RP: So moving to OA using the Finch strategy would see research-intensive universities like Oxford and UCL (members of the so-called Russell Group) incur the greatest cost increases? What financial impact would you expect it to have on your university, the University of Salford?
MH: As I’ve indicated, modelling indicates that the transitional costs will bear more heavily on research intensive universities.
The transition will probably be cost neutral for a university like mine. But then, on the other hand, we have been penalized disproportionately by the concentration of research funding and the in-cycle adjustments to HEFCE QR funding. The more important point is the overall benefit to the research system in moving to open access.
RP: I think Price feels that green OA would provide a more cost-effective transitional strategy. You do not agree?
MH: Green OA is not a transitional strategy — as I’ve indicated, an approach that does not push towards full, up-front APCs will not result in genuine open access, where the version of record is free, under a CC-BY licence, at the point of use.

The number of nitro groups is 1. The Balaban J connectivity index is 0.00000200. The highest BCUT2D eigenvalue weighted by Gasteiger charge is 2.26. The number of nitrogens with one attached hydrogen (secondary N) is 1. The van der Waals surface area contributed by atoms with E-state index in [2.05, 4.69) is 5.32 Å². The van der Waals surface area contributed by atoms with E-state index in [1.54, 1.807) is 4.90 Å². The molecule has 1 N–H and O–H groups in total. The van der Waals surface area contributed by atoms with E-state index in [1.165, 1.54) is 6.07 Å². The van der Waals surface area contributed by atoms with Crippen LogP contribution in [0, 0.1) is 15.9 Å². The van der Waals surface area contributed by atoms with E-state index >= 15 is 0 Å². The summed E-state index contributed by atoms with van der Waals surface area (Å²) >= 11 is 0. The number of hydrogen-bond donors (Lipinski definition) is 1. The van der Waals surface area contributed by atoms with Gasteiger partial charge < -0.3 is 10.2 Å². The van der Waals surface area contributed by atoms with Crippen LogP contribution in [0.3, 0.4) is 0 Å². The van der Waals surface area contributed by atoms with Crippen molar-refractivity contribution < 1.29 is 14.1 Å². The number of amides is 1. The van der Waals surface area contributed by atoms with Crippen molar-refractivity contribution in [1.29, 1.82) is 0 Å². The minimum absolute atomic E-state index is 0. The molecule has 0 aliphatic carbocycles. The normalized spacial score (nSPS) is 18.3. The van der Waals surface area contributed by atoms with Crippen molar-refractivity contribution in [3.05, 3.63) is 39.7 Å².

RP: David Price is also a member of the OAIG. Are OAIG meetings are a little lively, or likely to be so in the future?
MH: Lively disagreement results in good outcomes.
RP: Shortly after the Finch Report was published, the OAIG published a report called “Going for Gold?” This concluded that a unilateral move to gold open access would cost large research intensives about £1.7 million a year, while a unilateral move to green open access would cost even research intensive institutions only around £100,000 a year. Do you agree with these figures?
MH: This is a partial summary of what “Going for Gold” found.
These differentials were cost estimates during the transition. Once full and upfront APC publishing is ubiquitous, the intermediation costs of production must, at least, equalize, for the simple reason that the production and distribution costs will all have shifted up front.
I would also expect the overall net costs of intermediation to diminish, because up-front APCs put authors far more in control of acceptable charges, drive innovation (as we are already seeing) and limit the possibilities for excessive profit taking, that we’ve seen with some academic publishers.